PULITZER PRIZE FINALIST • NATIONAL BOOK AWARD FINALIST • From the bestselling author of Fruit of the Drunken Tree, comes a dazzling, kaleidoscopic memoir reclaiming her family's otherworldly legacy.
A BEST BOOK OF THE YEAR: TIME, NPR, VULTURE, PEOPLE, BOSTON GLOBE, VANITY FAIR, ESQUIRE, & MORE
“Rojas Contreras reacquaints herself with her family’s past, weaving their stories with personal narrative, unraveling legacies of violence, machismo and colonialism… In the process, she has written a spellbinding and genre-defying ancestral history.”—New York Times Book Review
For Ingrid Rojas Contreras, magic runs in the family. Raised amid the political violence of 1980s and '90s Colombia, in a house bustling with her mother’s fortune-telling clients, she was a hard child to surprise. Her maternal grandfather, Nono, was a renowned curandero, a community healer gifted with what the family called “the secrets”: the power to talk to the dead, tell the future, treat the sick, and move the clouds. And as the first woman to inherit “the secrets,” Rojas Contreras’ mother was just as powerful. Mami delighted in her ability to appear in two places at once, and she could cast out even the most persistent spirits with nothing more than a glass of water.
This legacy had always felt like it belonged to her mother and grandfather, until, while living in the U.S. in her twenties, Rojas Contreras suffered a head injury that left her with amnesia. As she regained partial memory, her family was excited to tell her that this had happened before: Decades ago Mami had taken a fall that left her with amnesia, too. And when she recovered, she had gained access to “the secrets.”
In 2012, spurred by a shared dream among Mami and her sisters, and her own powerful urge to relearn her family history in the aftermath of her memory loss, Rojas Contreras joins her mother on a journey to Colombia to disinter Nono’s remains. With Mami as her unpredictable, stubborn, and often amusing guide, Rojas Contreras traces her lineage back to her Indigenous and Spanish roots, uncovering the violent and rigid colonial narrative that would eventually break her mestizo family into two camps: those who believe “the secrets” are a gift, and those who are convinced they are a curse.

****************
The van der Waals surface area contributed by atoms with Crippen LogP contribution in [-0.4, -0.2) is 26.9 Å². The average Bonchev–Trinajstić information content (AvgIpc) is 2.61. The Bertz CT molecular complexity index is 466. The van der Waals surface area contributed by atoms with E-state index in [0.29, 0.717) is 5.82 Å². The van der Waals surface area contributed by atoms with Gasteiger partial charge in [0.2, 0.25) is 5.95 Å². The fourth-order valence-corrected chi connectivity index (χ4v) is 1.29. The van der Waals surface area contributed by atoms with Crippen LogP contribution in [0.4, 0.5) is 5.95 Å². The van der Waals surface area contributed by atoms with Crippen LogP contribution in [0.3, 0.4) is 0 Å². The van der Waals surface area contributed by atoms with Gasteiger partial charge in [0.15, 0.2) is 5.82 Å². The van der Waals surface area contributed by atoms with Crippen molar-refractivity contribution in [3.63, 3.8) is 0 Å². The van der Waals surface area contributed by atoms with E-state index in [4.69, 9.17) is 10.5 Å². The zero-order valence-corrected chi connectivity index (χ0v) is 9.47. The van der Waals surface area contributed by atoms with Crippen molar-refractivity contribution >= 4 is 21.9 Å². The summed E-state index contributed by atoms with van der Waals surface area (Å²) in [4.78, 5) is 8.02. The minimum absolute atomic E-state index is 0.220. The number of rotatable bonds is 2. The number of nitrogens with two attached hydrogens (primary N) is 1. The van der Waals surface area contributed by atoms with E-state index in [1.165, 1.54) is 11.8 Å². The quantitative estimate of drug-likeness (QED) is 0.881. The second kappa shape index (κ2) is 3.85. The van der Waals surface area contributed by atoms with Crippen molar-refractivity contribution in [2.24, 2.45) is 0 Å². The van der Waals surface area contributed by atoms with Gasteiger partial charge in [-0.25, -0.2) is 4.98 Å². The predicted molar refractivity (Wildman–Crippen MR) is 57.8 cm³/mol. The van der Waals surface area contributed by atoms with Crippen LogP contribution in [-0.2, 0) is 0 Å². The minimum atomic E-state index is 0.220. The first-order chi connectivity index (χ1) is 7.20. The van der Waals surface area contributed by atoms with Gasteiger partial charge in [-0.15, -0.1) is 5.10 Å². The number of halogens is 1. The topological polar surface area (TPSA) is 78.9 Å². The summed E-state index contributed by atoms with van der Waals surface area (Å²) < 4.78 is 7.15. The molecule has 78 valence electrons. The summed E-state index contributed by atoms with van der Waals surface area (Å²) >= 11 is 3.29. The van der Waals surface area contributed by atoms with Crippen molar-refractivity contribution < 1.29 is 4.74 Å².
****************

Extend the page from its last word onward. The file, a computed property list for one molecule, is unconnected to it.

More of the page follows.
Interweaving family stories more enchanting than those in any novel, resurrected Colombian history, and her own deeply personal reckonings with the bounds of reality, Rojas Contreras writes her way through the incomprehensible and into her inheritance. The result is a luminous testament to the power of storytelling as a healing art and an invitation to embrace the extraordinary.
APPLE BOOKS REVIEW
Novelist Ingrid Rojas Contreras bares all in this deeply moving, enriching memoir. Almost a decade after fleeing her hometown of Bogotá, Colombia, Contreras sustains an injury that leaves her with amnesia—just like her mother experienced years earlier. Unlike her mother, however, Contreras’ illness doesn’t give her the ability to see ghosts. Journeying back to Colombia in search of answers about her family’s legacy and lore, Contreras learns amazing truths about her grandfather’s healing powers and reexamines her childhood memories through a new lens. Her book pull us into a mystical, spirit-filled world, bringing to life the stories of a long line of untamed women who came before the author. The Man Who Could Move Clouds is an enchanting listen about the eternal power of family bonds.
Novelist Rojas Contreras (Fruit of the Drunken Tree) returns with a lyrical meditation on her family's history and the legacy of colonialism in Colombia. Though guerrilla and drug warfare forced Rojas Contreras's family to leave Colombia in 1998 when she was 14, the specters of their past remained present. After a bicycle accident in Chicago nine years later rendered Rojas Contreras amnesiac for eight weeks, she slowly recovered her memory with the help of her family. "They say the amnesias were a door to gifts we were supposed to have," Rojas Contreras muses as she offers readers a gift of another kind, recounting in mesmerizing prose family stories of magic and survival, starting with that of her grandfather, Nono, a curandero who could tell the future, heal the sick, and change the weather. While his powers were passed down to his children, Rojas Contreras writes, they were diluted by the inherited traumas of Colombia's brutal colonial history: "We were a damned people, and not by God but by white people." In grappling with the violence embedded in her family's DNA, Rojas Contreras affectingly reveals how darkness can only be vanquished when it's brought to the light. Fusing the personal and political, this rings out as a bold case against forgetting in a forward-facing age.